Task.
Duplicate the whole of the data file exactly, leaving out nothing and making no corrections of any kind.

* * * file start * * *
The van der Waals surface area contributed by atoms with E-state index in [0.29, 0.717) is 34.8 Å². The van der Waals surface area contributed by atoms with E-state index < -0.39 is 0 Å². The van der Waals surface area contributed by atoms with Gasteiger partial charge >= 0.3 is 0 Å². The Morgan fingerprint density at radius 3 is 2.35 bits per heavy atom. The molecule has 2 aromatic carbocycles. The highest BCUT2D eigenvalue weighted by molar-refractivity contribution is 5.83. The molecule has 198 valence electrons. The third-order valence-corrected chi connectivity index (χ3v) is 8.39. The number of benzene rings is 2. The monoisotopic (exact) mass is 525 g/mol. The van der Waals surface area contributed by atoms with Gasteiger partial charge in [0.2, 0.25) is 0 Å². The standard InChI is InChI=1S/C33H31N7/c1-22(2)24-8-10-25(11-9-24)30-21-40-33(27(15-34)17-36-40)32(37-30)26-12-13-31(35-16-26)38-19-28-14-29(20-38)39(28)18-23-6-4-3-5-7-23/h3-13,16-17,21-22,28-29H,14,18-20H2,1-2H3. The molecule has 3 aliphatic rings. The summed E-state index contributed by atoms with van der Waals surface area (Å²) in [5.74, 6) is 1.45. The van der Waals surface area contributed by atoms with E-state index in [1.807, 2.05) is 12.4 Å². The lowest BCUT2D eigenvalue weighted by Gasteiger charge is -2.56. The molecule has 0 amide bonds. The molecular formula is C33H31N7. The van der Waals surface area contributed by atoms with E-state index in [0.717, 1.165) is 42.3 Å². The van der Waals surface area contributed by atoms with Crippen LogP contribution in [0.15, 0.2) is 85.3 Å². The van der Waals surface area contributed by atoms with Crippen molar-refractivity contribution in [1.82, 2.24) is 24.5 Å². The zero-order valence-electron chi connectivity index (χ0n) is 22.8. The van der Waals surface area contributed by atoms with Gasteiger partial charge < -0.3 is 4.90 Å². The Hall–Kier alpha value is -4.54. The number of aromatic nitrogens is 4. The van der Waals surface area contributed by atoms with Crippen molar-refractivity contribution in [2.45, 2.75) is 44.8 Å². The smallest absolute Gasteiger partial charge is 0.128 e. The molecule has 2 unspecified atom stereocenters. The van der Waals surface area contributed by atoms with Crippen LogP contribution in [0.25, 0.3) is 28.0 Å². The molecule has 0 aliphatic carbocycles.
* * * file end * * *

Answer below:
The van der Waals surface area contributed by atoms with E-state index in [0.29, 0.717) is 34.8 Å². The van der Waals surface area contributed by atoms with E-state index < -0.39 is 0 Å². The van der Waals surface area contributed by atoms with Gasteiger partial charge >= 0.3 is 0 Å². The Morgan fingerprint density at radius 3 is 2.35 bits per heavy atom. The molecule has 2 aromatic carbocycles. The highest BCUT2D eigenvalue weighted by molar-refractivity contribution is 5.83. The molecule has 198 valence electrons. The third-order valence-corrected chi connectivity index (χ3v) is 8.39. The number of benzene rings is 2. The monoisotopic (exact) mass is 525 g/mol. The van der Waals surface area contributed by atoms with Gasteiger partial charge in [0.2, 0.25) is 0 Å². The standard InChI is InChI=1S/C33H31N7/c1-22(2)24-8-10-25(11-9-24)30-21-40-33(27(15-34)17-36-40)32(37-30)26-12-13-31(35-16-26)38-19-28-14-29(20-38)39(28)18-23-6-4-3-5-7-23/h3-13,16-17,21-22,28-29H,14,18-20H2,1-2H3. The molecule has 3 aliphatic rings. The summed E-state index contributed by atoms with van der Waals surface area (Å²) in [5.74, 6) is 1.45. The van der Waals surface area contributed by atoms with E-state index in [1.807, 2.05) is 12.4 Å². The lowest BCUT2D eigenvalue weighted by Gasteiger charge is -2.56. The molecule has 0 amide bonds. The molecular formula is C33H31N7. The van der Waals surface area contributed by atoms with E-state index in [0.717, 1.165) is 42.3 Å². The van der Waals surface area contributed by atoms with Crippen LogP contribution in [0.15, 0.2) is 85.3 Å². The van der Waals surface area contributed by atoms with Crippen molar-refractivity contribution in [1.82, 2.24) is 24.5 Å². The zero-order valence-electron chi connectivity index (χ0n) is 22.8. The van der Waals surface area contributed by atoms with Gasteiger partial charge < -0.3 is 4.90 Å². The Hall–Kier alpha value is -4.54. The number of aromatic nitrogens is 4. The van der Waals surface area contributed by atoms with Crippen molar-refractivity contribution in [2.45, 2.75) is 44.8 Å². The smallest absolute Gasteiger partial charge is 0.128 e. The molecule has 2 unspecified atom stereocenters. The van der Waals surface area contributed by atoms with Crippen LogP contribution in [0.25, 0.3) is 28.0 Å². The molecule has 0 aliphatic carbocycles.